C. Custer
C. Custer
8:00 am on Mar 7, 2013

If you wanted to learn more about Sina Weibo’s censorship patterns, today is your lucky day. A group of computer scientists from Bowdoin College, Rice College, and the University of New Mexico have, along with an independent researcher, released the results of an academic study of Sina Weibo’s censorship practices. The study, which we came across via MIT Technology Review, used “architecture [that could] detect post deletions within one minute of the deletion event,” giving the researchers perhaps the most precise look yet into how quickly Sina’s content team takes down sensitive Weibo posts. The results? Sina is pretty darn fast:

We found that deletions happen most heavily in the first hour after a post has been submitted. Focusing on original posts, not reposts/retweets, we observed that nearly 30% of the total deletion events occur within 5-30 minutes. Nearly 90% of the deletions happen within the first 24 hours.

So Sina’s censors are pretty fast. But what, exactly, are they deleting? Researchers used a variety of analytical tools to look at what content was most quickly deleted, and found that:

The topics where mass removal happens the fastest are those that combine events that are hot topics in Weibo as a whole (e.g., the Beijing rainstorms or a sex scandal) with themes common to sensitive posts (e.g., Beijing, government, China, and policeman).

Researchers also found that, unsurprisingly, users with more total deleted posts tended to get their posts deleted more quickly than other users, suggesting that Sina’s content team was watching their accounts more carefully. The following chart from the study shows the downward trend in post lifetime as a user’s number of total deleted posts increases:

Of course, it’s not all humans doing the deleting. In fact, by the study’s estimations, for an all-human team to censor Weibo, 4,200 team members would be required, assuming each team member could read at the blazing rate of 50 posts per minute. The study points out that as a result of that, weibo’s censorship system has become an incredibly complex system, employing both human and software censors, employing multiple blocked keyword lists that trigger different censorship responses, search filtration systems, and more. (Of course, none of that should come as much of a surprise to longtime weibo users, who have likely experienced many of the different types of censorship on Sina Weibo firsthand).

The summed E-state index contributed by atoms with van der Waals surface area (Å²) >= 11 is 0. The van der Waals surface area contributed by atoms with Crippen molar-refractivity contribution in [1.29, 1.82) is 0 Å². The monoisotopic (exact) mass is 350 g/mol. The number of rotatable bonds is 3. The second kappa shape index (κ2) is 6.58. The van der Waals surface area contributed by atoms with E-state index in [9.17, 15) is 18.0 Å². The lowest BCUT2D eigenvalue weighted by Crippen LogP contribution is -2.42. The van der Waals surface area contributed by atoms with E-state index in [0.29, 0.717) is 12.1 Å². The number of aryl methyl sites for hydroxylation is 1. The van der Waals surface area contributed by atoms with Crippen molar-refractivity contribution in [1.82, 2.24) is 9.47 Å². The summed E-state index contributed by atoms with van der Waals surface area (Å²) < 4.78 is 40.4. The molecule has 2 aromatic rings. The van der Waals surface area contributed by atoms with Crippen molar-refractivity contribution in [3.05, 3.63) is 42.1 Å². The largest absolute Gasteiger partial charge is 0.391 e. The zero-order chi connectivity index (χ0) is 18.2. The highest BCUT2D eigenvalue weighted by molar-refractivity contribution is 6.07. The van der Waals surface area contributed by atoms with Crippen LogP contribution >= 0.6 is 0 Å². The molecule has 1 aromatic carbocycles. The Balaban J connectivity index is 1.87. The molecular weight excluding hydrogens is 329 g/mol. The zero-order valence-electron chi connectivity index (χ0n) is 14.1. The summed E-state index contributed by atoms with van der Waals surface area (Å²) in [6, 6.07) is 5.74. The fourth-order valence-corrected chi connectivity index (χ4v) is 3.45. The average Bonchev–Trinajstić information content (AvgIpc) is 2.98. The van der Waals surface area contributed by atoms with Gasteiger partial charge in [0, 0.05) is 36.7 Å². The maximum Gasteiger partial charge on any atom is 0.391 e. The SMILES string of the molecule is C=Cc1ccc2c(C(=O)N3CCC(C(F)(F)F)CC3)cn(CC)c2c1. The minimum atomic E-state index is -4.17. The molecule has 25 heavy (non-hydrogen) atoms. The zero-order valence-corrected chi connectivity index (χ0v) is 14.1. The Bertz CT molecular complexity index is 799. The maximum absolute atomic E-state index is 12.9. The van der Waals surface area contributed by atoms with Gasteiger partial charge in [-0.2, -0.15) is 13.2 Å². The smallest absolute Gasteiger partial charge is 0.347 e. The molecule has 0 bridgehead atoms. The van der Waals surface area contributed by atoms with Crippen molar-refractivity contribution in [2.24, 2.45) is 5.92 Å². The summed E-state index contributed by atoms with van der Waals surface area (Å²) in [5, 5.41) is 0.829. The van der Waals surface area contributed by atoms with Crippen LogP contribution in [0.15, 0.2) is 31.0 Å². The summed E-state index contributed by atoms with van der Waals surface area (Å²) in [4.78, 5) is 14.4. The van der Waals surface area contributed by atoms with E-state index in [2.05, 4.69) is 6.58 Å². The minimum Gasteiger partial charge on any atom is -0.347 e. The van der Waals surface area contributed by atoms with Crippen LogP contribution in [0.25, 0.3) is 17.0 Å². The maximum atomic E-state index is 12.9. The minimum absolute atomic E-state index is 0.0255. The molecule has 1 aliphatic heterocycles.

If you’re really interested in Weibo censorship, the full paper is worth a read, and although it’s a bit dry and quite technical in places, the good news is that it’s only ten pages long.

(via MIT Technology Review)


Replies
  • ChasL

    Wait, does the study demonstrates factually Sina’s content review system is directly access and managed by the Chinese government?

    The fundamental flaw with this type of conclusion assumes that Sina, as a private company, is incapable of setting and enforcing it’s own content review policy. How is this any different than likes of cnn.com removing my comments?

  • http://www.techinasia.com C. Custer

    @ ChasL: Sina’s content review system is managed by Sina, not the government. However, Sina (like any user-generated content platform) does receive takedown notices and guidance from the government ordering them to delete specific things or specifying sensitive topics to censor from time to time, in addition to the decisions and guidelines it makes for itself about what to censor. However, all of the actual censorship is done by Sina personnel, not government employees. None of this is mentioned in the study because that’s not what the study is about; however, it is common knowledge and many internet companies have spoken openly about their systems.